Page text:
On February 21, 2023, the National Labor Relations Board (the Board) issued its decision in McLaren Macomb and Local 40 OPEIU, holding that severance agreements that include non-disparagement or confidentiality provisions that interfere with the exercise of the employee’s right to discuss the terms and conditions of employment with co-workers are unlawful.
After the Board released the McLaren Macomb decision, there were plenty of questions from employers and labor lawyers about the scope of the Board’s ruling. For example, did the ruling only apply to severance agreements, or did it apply more broadly to settlement agreements with these clauses? Will disclaimers that state confidentiality and non-disparagement provisions are not intended to interfere with employees’ rights protected under the National Labor Relations Act (the Act) save them? Can such provisions be narrowly tailored to pass the Board’s scrutiny?
On March 22, 2023, the Board’s General Counsel, Jennifer Abruzzo, issued a memorandum (the memo) outlining the General Counsel’s position on some of these issues and providing much-needed guidance to employers attempting to comply with the Board’s new rule.
Abruzzo explained in the memo that, although the Act generally does not apply to supervisory employees, it is her position that McLaren Macomb would apply to a supervisor who is retaliated against for refusing to proffer a severance agreement with overly broad confidentiality and non-disparagement clauses. Likewise, it is her position that the Act could apply if an employer offers a severance agreement to a supervisory employee in connection with such unlawful conduct as preventing the supervisor from participating in a Board proceeding.
The memo clarified that the McLaren Macomb decision applies retroactively. Thus, severance agreements that were proffered before the decision are unlawful. While the mere proffer of such an agreement more than six months ago would likely be protected by the applicable statute of limitations, it is the General Counsel’s position that maintaining or enforcing a previously entered agreement with unlawful confidentiality and non-disparagement clauses would not be time-barred. She suggested that employers should consider remedying such violations “by contacting employees subject to severance agreements with overly broad provisions and advising them that the provisions are null and void” and that the employers will not seek to enforce the agreements or pursue any breaches of the confidentiality and non-disparagement clauses. Abruzzo noted that doing so may not cure a technical violation, but it could form the basis of a merit dismissal if the charge was related solely to an alleged unlawful proffer.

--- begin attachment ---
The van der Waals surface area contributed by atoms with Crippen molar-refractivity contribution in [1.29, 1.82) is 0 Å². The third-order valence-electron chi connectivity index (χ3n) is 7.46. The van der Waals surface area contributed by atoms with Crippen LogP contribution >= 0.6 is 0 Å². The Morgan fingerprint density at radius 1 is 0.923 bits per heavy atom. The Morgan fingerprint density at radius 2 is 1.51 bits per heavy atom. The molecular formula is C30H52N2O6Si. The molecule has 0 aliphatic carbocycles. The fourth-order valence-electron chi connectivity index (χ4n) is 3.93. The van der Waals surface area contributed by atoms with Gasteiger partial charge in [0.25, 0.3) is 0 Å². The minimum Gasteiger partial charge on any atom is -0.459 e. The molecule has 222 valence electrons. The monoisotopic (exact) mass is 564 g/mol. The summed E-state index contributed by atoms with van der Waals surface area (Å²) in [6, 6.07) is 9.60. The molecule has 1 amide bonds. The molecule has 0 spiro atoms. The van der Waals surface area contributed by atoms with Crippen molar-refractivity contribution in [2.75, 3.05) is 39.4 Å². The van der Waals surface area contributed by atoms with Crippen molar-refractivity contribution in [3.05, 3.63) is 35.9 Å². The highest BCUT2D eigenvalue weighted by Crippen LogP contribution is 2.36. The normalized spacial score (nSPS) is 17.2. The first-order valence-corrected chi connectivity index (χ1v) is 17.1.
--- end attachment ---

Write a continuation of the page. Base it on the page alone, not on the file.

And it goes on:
The General Counsel’s position, outlined in the memo, is that if a severance agreement contains overly broad confidentiality and non-disparagement clauses, the Board will generally seek to void only those clauses and not the entire agreement. She cautioned, however, that whether an entire agreement is voided will depend on the facts of each case.
One key question following the McLaren Macomb decision was whether it applied only to severance agreements, which were at issue in that particular case, or whether it applied more broadly, such as in settlement agreements that resolve litigation out of court. Abruzzo’s position is that “overly broad provisions in any employer communication to employees that tend to interfere with, restrain, or coerce employees’ exercise of Section 7 rights would be unlawful.” Thus, it appears to be the General Counsel’s position that McLaren Macomb applies to all agreements, not just severance agreements.